How To

Suppose You Meet a Game Warden in the Field…

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In 1967, riots broke out in Detroit when police raided an after-hours drinking club–a “blind pig.” Fires soon broke out everywhere, gunshots continually echoed through the city, and police from around the state, and troops from the National Guard and the 82nd Airborne Division were brought in to regain control of the city. At the conclusion of five days of rioting, 43 people were dead, 1,189 injured and over 7,000 people had been arrested.

As a Graduate Research Assistant at the University of Michigan Institute for Social Research, I was part of a team sponsored by the Kerner Commission on the Causes and Prevention of Violence, which was sent into the city to interview people to determine why the city had erupted into violence and what could be done to avert future riots. One of the common complaints we found was that there was little trust between the people and the police.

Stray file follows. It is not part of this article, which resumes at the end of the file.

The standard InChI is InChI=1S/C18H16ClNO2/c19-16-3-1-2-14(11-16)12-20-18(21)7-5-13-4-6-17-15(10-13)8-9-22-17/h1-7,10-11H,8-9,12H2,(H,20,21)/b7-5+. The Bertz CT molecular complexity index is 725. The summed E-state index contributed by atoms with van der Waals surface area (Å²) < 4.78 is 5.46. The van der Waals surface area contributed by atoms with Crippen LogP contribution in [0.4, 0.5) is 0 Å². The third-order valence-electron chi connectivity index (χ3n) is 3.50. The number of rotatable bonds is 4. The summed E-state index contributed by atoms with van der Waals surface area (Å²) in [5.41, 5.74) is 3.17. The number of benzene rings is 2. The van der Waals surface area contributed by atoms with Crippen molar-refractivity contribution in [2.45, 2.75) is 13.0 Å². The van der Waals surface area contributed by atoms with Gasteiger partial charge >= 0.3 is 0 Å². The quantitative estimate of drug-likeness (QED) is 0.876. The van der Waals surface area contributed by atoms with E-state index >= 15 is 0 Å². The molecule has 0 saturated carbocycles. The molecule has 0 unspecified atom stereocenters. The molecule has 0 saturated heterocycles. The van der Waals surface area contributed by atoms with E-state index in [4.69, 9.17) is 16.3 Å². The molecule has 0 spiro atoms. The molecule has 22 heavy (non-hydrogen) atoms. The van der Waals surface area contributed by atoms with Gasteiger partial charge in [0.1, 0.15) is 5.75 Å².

Two years later I was invited to work with Detroit Police Commissioner John Spreen on improving police-community relations. One of the recommendations made was getting officers out of their patrol cars and onto the street and interacting with people in ways that built trust. One tactic was to do patrols on bicycles. Police athletic league sports programs were set up. Another strategy was to train officers in environmental pollution control law so they could respond to complaints that otherwise would have been public health complaints, for frankly the public health department was reluctant to go into some areas that had the worst air pollution and trash removal problems.

An issue that was a hot button then, and still is today, is when does a police officer have the right to search someone and seize property? This, I learned, was determined by the Fourth Amendment, which states:

The right of the people to be secure in their persons, houses, papers, and effects, against unreasonable searches and seizures, shall not be violated, and no warrants shall issue, but upon probable cause, supported by oath or affirmation, and particularly describing the place to be searched, and the persons or things to be seized.

You probably have heard about search warrants and probable cause from watching crime procedurals on TV. Do you know how those laws apply to game wardens?